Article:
Lagos Jam is the refrain of a song by the reggae group THIRD WORLD, and it is an apt, if not sly description of Lagos. In pidgin English, the verb "to jam someone" is to have a collision with that person, often violently, as in a car accident. But "to jam" in musical terms can also mean to have a free-wheeling but intricately complex and beguiling collision of musical notes, as one would have in an extended improvisational jazz piece. And of course there is the that delicious fruity confection that goes, oh so well with toast or a muffin or bagel. Well, I think Lagos is all of those; infinitely adapting and dancing to the musical complexity and rhythms of its own making, sweet and yet tart, with the inevitability of someone or something jamming you when you least expect it.
It is into this controlled chaos that I returned last week. Each time I re-enter the Nigerian orbit, I am immediately sucked in by its gravitational pull through its own unique reality distortion field. You disembark from the plane and what you see, is well, what you see. I have learnt to peer through the glass darkly at the always fascinating theatrical production that seems staged just for your benefit. From the unruliness at the baggage collection point, through the ornery customs check and out into the bubbling sea of people, all ostensibly there for a reason, Lagos welcomes you with into its hot, humid and frenzied embrace.
The drive from the airport is always predictably fraught with the periodic traffic bottle necks and just a whiff of impending danger. Lagos is a city where anything can happen, and usually does.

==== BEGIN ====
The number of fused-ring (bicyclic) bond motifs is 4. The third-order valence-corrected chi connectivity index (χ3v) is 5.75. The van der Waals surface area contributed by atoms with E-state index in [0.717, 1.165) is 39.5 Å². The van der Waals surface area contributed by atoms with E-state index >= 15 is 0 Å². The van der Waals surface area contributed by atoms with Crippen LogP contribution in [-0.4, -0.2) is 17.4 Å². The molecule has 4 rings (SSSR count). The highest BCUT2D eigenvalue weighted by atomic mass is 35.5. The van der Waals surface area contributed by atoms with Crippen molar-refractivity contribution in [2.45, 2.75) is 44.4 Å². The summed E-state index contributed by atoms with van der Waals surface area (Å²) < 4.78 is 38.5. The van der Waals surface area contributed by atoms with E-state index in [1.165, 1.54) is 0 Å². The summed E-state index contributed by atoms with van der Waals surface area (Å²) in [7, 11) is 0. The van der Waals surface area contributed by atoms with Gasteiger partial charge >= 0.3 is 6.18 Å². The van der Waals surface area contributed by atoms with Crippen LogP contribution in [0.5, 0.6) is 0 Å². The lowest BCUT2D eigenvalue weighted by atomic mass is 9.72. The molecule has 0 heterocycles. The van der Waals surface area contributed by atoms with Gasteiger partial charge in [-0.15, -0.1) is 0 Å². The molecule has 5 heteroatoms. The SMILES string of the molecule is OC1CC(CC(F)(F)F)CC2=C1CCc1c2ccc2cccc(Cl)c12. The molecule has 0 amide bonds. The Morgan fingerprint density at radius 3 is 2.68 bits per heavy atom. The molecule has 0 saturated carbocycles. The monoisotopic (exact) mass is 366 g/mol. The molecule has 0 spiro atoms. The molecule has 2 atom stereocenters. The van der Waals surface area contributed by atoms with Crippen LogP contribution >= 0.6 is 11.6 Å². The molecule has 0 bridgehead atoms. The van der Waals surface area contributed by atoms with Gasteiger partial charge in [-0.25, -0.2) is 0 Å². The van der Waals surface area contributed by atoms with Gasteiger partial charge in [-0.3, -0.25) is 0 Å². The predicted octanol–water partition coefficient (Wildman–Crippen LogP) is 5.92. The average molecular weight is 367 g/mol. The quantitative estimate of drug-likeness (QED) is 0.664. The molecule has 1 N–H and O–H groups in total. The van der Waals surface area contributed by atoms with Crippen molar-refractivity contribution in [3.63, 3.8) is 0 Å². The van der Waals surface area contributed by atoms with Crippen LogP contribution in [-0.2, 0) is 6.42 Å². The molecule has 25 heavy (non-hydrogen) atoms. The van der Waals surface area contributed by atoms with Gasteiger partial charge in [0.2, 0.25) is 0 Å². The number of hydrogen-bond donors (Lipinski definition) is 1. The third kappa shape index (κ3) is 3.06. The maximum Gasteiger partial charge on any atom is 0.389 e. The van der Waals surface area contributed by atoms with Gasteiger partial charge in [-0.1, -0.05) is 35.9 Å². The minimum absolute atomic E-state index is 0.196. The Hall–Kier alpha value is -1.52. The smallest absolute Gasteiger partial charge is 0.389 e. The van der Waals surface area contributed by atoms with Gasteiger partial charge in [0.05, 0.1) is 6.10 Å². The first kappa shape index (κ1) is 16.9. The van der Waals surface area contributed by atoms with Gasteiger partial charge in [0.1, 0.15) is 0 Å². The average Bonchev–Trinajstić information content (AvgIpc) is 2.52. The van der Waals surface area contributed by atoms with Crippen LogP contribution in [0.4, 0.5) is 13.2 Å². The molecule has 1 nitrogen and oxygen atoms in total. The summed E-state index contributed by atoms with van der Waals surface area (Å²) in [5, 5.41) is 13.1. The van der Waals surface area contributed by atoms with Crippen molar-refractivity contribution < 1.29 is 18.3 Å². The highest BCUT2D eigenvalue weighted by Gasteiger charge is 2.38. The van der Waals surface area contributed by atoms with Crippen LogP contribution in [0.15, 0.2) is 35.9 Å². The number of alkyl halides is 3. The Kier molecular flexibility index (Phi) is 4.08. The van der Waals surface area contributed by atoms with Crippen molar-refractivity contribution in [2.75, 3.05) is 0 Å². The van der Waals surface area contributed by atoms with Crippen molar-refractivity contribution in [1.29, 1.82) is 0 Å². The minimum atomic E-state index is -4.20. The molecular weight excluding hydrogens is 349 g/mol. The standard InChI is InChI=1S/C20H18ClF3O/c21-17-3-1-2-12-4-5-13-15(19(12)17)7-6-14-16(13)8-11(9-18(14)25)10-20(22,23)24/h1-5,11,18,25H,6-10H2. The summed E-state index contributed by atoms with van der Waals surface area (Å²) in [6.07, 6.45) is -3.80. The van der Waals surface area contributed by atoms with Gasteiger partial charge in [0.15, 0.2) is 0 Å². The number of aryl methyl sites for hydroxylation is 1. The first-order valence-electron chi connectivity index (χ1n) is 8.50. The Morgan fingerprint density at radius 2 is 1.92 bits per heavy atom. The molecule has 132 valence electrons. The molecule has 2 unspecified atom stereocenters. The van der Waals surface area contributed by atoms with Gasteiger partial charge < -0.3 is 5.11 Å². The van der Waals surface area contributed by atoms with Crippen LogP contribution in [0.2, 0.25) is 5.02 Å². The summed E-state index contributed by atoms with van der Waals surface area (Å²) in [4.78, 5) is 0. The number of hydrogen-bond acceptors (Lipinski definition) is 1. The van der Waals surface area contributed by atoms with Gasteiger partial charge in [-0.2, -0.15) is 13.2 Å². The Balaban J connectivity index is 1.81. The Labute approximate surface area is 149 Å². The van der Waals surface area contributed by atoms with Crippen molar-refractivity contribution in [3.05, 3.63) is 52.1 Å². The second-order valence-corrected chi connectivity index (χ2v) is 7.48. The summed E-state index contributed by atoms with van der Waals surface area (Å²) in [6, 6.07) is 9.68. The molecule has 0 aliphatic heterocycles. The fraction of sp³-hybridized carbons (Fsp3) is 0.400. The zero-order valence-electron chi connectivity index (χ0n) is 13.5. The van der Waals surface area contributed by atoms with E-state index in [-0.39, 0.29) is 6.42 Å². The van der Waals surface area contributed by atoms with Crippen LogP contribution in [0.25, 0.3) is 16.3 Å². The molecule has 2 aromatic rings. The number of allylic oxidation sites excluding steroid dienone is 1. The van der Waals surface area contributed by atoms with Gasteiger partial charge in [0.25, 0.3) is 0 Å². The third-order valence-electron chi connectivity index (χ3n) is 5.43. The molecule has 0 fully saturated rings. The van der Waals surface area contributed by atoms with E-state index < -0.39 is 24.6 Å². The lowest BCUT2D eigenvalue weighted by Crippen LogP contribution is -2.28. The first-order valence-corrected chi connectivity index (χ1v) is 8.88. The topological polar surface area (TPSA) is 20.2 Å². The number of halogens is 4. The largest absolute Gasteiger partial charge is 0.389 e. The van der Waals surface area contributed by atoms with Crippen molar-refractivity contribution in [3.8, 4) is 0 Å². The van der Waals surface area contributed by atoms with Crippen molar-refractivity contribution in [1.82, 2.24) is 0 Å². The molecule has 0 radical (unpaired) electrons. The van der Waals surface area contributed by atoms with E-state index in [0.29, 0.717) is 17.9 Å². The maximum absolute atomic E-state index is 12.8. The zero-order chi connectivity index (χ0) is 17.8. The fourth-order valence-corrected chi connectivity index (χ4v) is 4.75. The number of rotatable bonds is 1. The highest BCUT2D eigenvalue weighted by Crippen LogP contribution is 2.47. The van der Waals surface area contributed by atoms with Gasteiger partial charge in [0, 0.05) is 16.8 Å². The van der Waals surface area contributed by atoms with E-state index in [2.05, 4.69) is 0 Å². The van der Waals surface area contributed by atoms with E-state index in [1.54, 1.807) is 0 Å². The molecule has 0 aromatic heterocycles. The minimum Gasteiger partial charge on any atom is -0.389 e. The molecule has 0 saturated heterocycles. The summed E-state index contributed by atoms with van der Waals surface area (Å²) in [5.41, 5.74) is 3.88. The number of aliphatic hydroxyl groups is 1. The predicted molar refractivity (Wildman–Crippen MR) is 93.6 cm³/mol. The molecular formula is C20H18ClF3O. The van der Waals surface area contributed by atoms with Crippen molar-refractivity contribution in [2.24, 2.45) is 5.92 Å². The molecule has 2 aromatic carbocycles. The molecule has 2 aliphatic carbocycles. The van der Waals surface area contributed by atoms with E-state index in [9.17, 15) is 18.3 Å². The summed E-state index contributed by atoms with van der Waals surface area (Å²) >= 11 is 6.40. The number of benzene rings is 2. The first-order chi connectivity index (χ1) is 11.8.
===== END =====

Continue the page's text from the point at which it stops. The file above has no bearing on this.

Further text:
But this time the city seemed a little different. There was a sense of it becoming cleaner and just a tad more orderly. There are clear signs that the Lagos State government is clawing back control of the public spaces; Lagos is becoming greener, cleaner and "leaner?" Nah... way too many people for that. I have heard estimates of Lagos fluctuate between 14 million people on a good day, and 25 million on a really bad day. It is truly a mega city in heft, if not amenities.
In subsequent days, my daily runs through the city revealed that Lagos is really changing for the better. The traffic is predicable slow at certain periods, but the uniformed army of Lagos State's auxiliary forces ensues that traffic is kept flowing, there is tepid enforcement on the ban on street trading, and wonders of wonders, all the one million plus Okadas and their hardy passengers are all wearing motorcycle helmets. OK, I use the term "helmets" loosely, much in the same way the helmets are jauntily perched on the heads of both riders and passengers, with the securing straps flapping loosely in the wind.
In taking a closer look at the quality of the helmets, I surmise that they in the main, are mostly cheap plastic bowls with straps attached, and offer no real head protection to the wearer if the Okada should "jam" someone or something. But hey, the larger point here, is that contrary to popular perceptions, Lagosians are law abiding and can be compelled to obey the law, with certain slight adjustments. The other thing that crossed my mind would fall under the law of unintended consequences. Head lice and other health related concerns. I wonder if there will be a spike in the number of cases of skin diseases as a consequence of sharing your headwear with so many other people. But trust Lagosians, I have already seen several types of what might be described as "head condoms" being used to prevent such intimacies. I suppose it gives a new twist to the expression "ride safely."